For now, I am just spending time with friends and showing them how to bake things like these chocolate sables.  My friend had chosen to make them because they were so beautifully elegant.  Then again, what of Pierre Herme’s is not beautiful or elegant?

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I seem to like the ice cream shops with the long lines.  The wait doesn’t bother me; in fact, it allows me to do other things like imagine which ice cream flavors the strangers in front of me are going to pick.

Haha, I am not sure what thoughts other people think of in these long lines waiting to see the flavors, but I usually try to imagine why people pick the ice cream that they do.  I think that the combination of choices is slightly telling of the personality they have or the mood they are in.

Some marry the tried and true flavor combinations together like coffee and chocolate.  They seem simply satisfied with something they know will be good, or maybe they need that jostle of caffeine because they are caffeine fiends.  Hey, this is spoken from a recovering caffeine addict ;)

Then, there are those ice cream flavors we try on a dare or a whim.  If you asked us a few hours later, we may not pick that flavor again.  I mean, who would try eating the herbaceous basil ice cream if you had other more delectable and normal choices?  FYI: basil ice cream is delicious with its delicate anise notes and works great as a palate cleanser.  Who knew?

And then there are other flavors that lie somewhere in between that spectrum of weird and boring.  For the curious but not ambitious, it’s the perfect harmony of trying something new without fretting whether that flavor would be the unsavory scoop of ice cream that will have to be swallowed down fast.

At least, that’s where I stood with the idea of toasted coconut ice cream.  What is toasted coconut ice cream supposed to taste like anyway?  Is it more toasty or coconut-like?  Is it like a fabulous coconut cream pie in ice cream form?  Well, if it even resembles Tom Douglas’ coconut cream pie, I am sold.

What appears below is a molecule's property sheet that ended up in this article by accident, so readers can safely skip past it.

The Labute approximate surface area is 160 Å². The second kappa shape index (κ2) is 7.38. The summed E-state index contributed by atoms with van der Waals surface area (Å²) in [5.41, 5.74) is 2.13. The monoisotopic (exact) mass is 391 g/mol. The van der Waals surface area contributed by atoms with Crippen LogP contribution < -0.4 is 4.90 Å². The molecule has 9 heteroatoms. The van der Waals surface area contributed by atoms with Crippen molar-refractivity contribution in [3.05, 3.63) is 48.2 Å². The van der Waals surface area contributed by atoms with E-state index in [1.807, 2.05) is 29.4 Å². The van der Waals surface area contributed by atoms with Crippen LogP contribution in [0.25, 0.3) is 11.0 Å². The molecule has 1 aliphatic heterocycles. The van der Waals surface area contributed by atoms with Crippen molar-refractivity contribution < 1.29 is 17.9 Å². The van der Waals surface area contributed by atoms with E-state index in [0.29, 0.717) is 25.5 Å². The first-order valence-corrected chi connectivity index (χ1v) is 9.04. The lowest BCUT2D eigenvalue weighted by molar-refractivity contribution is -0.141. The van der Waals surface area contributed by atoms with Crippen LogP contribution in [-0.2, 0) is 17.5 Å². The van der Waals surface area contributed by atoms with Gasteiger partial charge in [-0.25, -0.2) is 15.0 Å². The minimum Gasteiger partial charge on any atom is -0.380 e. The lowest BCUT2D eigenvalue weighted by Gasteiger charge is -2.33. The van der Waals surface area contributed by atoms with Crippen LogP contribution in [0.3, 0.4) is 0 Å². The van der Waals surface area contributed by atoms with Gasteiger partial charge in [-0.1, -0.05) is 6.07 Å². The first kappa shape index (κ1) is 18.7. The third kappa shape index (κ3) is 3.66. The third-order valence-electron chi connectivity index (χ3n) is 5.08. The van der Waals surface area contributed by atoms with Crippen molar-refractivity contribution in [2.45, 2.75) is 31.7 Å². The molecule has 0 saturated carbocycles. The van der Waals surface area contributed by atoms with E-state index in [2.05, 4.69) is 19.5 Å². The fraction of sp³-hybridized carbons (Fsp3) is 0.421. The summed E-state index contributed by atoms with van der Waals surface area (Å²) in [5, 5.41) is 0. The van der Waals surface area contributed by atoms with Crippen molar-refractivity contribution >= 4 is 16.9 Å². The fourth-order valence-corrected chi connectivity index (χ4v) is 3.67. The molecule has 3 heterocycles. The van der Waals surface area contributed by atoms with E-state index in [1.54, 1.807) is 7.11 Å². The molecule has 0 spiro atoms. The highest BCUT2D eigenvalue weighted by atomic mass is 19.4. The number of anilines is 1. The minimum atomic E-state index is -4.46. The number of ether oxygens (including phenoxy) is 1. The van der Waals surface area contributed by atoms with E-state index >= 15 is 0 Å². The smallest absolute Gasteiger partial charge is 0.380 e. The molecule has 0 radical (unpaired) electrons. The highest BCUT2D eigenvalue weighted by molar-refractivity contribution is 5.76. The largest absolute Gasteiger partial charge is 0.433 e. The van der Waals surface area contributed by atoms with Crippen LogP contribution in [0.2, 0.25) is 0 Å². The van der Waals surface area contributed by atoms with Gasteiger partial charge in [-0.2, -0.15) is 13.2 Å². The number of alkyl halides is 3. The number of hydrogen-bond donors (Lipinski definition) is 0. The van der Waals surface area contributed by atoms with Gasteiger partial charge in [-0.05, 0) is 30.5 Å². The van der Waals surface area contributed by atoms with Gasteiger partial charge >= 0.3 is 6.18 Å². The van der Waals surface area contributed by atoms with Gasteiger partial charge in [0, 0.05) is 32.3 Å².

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Funfetti Cake

Whenever I am at the cusp of taking on greater (and exciting) responsibility, I tend to briefly fall back to all things that are small, cute and colorful.  Perhaps, it’s my own little ritual of sorts to delve into the memories that define myself.  I am not entirely sure.  As much as I am wholly ready to embrace the challenges ahead of me, I still find parts of me drifting in carefree nostalgia of yesteryear.  Perhaps my friends don’t share that kind of odd nostalgia for all things colorful and sweet, and instead, they look for things bigger, better, and brighter.   However, I think there is a small part of us that wistfully pines for cotton candy, sour belts, and rainbow sprinkles.

We may not all pine for those things specifically after all, some of us believe sprinkles taste like chalk.  Me?  I think sprinkles are the stuff of colorful magic–they may not taste good, but they have this powerful draw of whim and fancy.  I still think that sprinkles are the fairy dust of childhood, and that is an equally powerful sensory experience!

I am thinking about this more lately since most of my high school friends have finally left my hometown.  It’s sort of like the end of an era that was filled with the collector’s obsession with charm bracelets and giggly mini-high school reunions.  I am cognizant of all of this since I can’t conveniently dispose of my extra pint of homemade ice cream or overload of cake and cookies at a friend’s place five minutes away.  Oh, the troubles of being a compulsive baker…

This weekend was kind of a project to sum up all things magical about growing up.  At least, I thought that is what a funfetti cake personified.